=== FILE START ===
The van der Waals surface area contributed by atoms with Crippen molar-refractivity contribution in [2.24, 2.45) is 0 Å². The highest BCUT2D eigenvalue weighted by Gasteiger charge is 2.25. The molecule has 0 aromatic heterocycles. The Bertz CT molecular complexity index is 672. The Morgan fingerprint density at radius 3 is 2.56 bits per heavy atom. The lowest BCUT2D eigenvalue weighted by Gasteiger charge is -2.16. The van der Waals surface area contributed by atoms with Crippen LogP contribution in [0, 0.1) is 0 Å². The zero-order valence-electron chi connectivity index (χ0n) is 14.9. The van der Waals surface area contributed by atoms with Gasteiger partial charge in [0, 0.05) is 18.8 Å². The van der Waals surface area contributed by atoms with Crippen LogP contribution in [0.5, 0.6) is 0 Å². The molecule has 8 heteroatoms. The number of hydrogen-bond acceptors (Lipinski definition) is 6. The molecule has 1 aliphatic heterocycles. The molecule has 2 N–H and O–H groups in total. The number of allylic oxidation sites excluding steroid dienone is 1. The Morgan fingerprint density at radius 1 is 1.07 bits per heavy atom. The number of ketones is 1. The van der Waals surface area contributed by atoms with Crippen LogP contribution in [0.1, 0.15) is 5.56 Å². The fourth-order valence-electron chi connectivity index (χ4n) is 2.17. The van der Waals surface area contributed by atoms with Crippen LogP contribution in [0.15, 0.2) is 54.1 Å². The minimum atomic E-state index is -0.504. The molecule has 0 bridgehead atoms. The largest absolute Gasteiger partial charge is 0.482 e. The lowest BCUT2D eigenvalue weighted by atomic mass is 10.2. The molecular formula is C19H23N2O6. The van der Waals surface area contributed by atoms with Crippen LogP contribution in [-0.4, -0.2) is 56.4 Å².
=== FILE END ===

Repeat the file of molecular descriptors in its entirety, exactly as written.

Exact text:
The van der Waals surface area contributed by atoms with Crippen molar-refractivity contribution in [2.24, 2.45) is 0 Å². The highest BCUT2D eigenvalue weighted by Gasteiger charge is 2.25. The molecule has 0 aromatic heterocycles. The Bertz CT molecular complexity index is 672. The Morgan fingerprint density at radius 3 is 2.56 bits per heavy atom. The lowest BCUT2D eigenvalue weighted by Gasteiger charge is -2.16. The van der Waals surface area contributed by atoms with Crippen LogP contribution in [0, 0.1) is 0 Å². The zero-order valence-electron chi connectivity index (χ0n) is 14.9. The van der Waals surface area contributed by atoms with Gasteiger partial charge in [0, 0.05) is 18.8 Å². The van der Waals surface area contributed by atoms with Crippen LogP contribution in [0.5, 0.6) is 0 Å². The molecule has 8 heteroatoms. The number of hydrogen-bond acceptors (Lipinski definition) is 6. The molecule has 1 aliphatic heterocycles. The molecule has 2 N–H and O–H groups in total. The number of allylic oxidation sites excluding steroid dienone is 1. The Morgan fingerprint density at radius 1 is 1.07 bits per heavy atom. The number of ketones is 1. The van der Waals surface area contributed by atoms with Crippen LogP contribution in [0.1, 0.15) is 5.56 Å². The fourth-order valence-electron chi connectivity index (χ4n) is 2.17. The van der Waals surface area contributed by atoms with Crippen LogP contribution in [0.15, 0.2) is 54.1 Å². The minimum atomic E-state index is -0.504. The molecule has 0 bridgehead atoms. The largest absolute Gasteiger partial charge is 0.482 e. The lowest BCUT2D eigenvalue weighted by atomic mass is 10.2. The molecular formula is C19H23N2O6. The van der Waals surface area contributed by atoms with Crippen LogP contribution in [-0.4, -0.2) is 56.4 Å².